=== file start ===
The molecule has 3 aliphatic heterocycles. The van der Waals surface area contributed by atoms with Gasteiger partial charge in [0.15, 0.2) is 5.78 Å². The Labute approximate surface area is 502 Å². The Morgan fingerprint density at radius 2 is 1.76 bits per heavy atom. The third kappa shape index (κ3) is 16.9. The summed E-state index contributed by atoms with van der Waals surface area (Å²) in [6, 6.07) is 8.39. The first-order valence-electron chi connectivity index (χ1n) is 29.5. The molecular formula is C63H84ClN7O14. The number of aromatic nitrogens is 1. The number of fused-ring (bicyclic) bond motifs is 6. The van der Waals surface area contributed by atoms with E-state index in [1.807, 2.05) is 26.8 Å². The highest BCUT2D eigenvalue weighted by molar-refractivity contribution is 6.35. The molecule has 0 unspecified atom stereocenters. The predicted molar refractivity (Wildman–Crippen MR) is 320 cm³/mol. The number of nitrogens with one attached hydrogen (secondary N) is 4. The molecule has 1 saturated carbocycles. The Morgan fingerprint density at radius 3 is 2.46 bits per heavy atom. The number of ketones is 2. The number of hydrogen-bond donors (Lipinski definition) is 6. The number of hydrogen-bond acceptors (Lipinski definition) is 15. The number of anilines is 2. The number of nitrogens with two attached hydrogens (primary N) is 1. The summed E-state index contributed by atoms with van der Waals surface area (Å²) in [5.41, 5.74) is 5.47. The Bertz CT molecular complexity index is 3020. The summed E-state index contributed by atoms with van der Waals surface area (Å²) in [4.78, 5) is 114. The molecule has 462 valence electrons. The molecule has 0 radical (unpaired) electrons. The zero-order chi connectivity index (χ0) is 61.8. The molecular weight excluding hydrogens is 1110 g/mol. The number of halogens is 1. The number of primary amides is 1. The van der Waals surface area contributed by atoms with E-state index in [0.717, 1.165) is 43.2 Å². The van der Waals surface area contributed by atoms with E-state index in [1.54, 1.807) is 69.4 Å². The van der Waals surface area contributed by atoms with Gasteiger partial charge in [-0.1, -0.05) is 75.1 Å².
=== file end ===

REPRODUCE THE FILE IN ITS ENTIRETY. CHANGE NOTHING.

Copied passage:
The molecule has 3 aliphatic heterocycles. The van der Waals surface area contributed by atoms with Gasteiger partial charge in [0.15, 0.2) is 5.78 Å². The Labute approximate surface area is 502 Å². The Morgan fingerprint density at radius 2 is 1.76 bits per heavy atom. The third kappa shape index (κ3) is 16.9. The summed E-state index contributed by atoms with van der Waals surface area (Å²) in [6, 6.07) is 8.39. The first-order valence-electron chi connectivity index (χ1n) is 29.5. The molecular formula is C63H84ClN7O14. The number of aromatic nitrogens is 1. The number of fused-ring (bicyclic) bond motifs is 6. The van der Waals surface area contributed by atoms with E-state index in [1.807, 2.05) is 26.8 Å². The highest BCUT2D eigenvalue weighted by molar-refractivity contribution is 6.35. The molecule has 0 unspecified atom stereocenters. The predicted molar refractivity (Wildman–Crippen MR) is 320 cm³/mol. The number of nitrogens with one attached hydrogen (secondary N) is 4. The molecule has 1 saturated carbocycles. The Morgan fingerprint density at radius 3 is 2.46 bits per heavy atom. The number of ketones is 2. The number of hydrogen-bond donors (Lipinski definition) is 6. The number of hydrogen-bond acceptors (Lipinski definition) is 15. The number of anilines is 2. The number of nitrogens with two attached hydrogens (primary N) is 1. The summed E-state index contributed by atoms with van der Waals surface area (Å²) in [5.41, 5.74) is 5.47. The Bertz CT molecular complexity index is 3020. The summed E-state index contributed by atoms with van der Waals surface area (Å²) in [4.78, 5) is 114. The molecule has 462 valence electrons. The molecule has 0 radical (unpaired) electrons. The zero-order chi connectivity index (χ0) is 61.8. The molecular weight excluding hydrogens is 1110 g/mol. The number of halogens is 1. The number of primary amides is 1. The van der Waals surface area contributed by atoms with E-state index in [0.717, 1.165) is 43.2 Å². The van der Waals surface area contributed by atoms with E-state index in [1.54, 1.807) is 69.4 Å². The van der Waals surface area contributed by atoms with Gasteiger partial charge in [-0.1, -0.05) is 75.1 Å².